Just as you should expect the music at the festival is superb. I’m still savouring the great tunes delivered by the first grade bagads at Saturday’s competition. It seems to me the best bagads play with a level of musicianship that exceeds even the best of pipe bands. It’s inspiring.
On the (Toronto Police) band front there been a lot of playing. Much more than we had anticipated. The festival’s big money maker, the “Nuits Magique”, is a big tattoo thing that packs the football stadium and is not what any of us would call “fun”. A nice experience (maybe) but not fun. These tattoos begin at 10:30 pm and end with a lengthy explosion of fireworks at 1:00 am. The pipe bands are positioned just below the fireworks and are showered nightly by the fallout of cinders. In fact, last night a couple of our guys were hit by live cinders.
One of the local schools is used as headquarters for feeding the hundreds of performers. The food is classic institutional, as you’d expect, but the management of the cafeteria “system” is remarkable.
Here’s the drill: you grab your tray, select your eats and out the door you go to the tables. But not before the lunch security matron counts the food on your tray. Feel like two slices of cheese in lieu of say a salad? Forget it. You’re sent back, tail between legs, to return your ill-gotten grub. Two rolls? Mon Dieu! Not on. One of our guys had his food matron-handled as hidden stashes of food were sought – concealed, perhaps, under a piece of meat. “Watch out for him”, she called to her colleague. Anyway, its all good fun. A real experience. There lots of wine and cidre at every meal and, anyway, we’re not here to eat – or sleep, for that matter.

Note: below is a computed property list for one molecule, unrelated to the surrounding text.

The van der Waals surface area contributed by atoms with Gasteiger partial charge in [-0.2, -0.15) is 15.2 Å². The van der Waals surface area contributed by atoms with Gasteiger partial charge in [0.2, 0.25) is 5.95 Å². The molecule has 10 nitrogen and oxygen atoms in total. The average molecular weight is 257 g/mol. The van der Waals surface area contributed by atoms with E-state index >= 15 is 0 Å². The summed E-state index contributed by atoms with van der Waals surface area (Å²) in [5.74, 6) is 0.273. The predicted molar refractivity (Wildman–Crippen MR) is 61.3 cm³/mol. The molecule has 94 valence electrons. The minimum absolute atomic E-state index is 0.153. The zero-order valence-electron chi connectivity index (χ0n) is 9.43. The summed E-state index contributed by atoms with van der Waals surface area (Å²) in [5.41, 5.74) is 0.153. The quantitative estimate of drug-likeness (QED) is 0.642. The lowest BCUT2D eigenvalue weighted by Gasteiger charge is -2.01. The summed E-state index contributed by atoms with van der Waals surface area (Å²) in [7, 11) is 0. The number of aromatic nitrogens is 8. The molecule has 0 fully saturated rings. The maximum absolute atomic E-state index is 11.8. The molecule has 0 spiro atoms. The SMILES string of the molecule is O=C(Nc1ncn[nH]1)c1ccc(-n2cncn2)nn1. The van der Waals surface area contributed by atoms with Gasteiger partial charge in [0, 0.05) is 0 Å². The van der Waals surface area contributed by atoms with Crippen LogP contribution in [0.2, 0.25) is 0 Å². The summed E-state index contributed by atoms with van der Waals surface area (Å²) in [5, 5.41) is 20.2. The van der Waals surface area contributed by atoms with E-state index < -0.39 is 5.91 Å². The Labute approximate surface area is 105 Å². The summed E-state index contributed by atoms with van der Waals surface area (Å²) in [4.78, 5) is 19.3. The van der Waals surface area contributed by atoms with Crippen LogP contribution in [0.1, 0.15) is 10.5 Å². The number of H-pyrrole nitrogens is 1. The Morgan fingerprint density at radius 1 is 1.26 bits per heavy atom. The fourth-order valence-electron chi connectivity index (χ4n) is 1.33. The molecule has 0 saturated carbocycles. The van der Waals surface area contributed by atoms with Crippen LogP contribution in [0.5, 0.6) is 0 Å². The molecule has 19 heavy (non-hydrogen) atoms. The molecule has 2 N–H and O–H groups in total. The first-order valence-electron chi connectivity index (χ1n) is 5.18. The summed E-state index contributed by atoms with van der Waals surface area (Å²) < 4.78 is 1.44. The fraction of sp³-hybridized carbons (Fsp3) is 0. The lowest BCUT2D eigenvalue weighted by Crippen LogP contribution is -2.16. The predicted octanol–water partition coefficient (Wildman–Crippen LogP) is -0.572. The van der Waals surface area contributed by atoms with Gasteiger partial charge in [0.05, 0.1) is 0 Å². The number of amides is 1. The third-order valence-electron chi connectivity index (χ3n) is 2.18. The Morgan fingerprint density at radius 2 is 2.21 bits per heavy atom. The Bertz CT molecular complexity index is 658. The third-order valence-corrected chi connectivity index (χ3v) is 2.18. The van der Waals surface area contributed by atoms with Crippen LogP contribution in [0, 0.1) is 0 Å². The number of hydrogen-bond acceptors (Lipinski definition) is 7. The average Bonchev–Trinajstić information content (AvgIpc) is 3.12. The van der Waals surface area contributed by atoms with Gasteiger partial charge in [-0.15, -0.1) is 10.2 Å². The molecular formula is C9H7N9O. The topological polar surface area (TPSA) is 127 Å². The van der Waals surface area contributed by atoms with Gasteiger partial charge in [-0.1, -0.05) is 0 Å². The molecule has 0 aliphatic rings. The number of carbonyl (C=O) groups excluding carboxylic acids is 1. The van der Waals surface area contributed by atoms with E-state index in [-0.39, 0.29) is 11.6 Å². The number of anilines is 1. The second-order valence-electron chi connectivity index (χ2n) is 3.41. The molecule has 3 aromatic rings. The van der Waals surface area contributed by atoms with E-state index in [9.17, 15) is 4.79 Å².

I am writing this in the Lorient town square (with Doug Stronach, Tom Foote, Nathan McLaren, Reagan Jones, Shane Cressy) in an outdoor table of the Cafe Parisien. The sun is setting, the beer is cold, bombardes are playing, people are dancing.
When you have this, who needs a second piece of cheese?
Sorry, the comment form is closed at this time.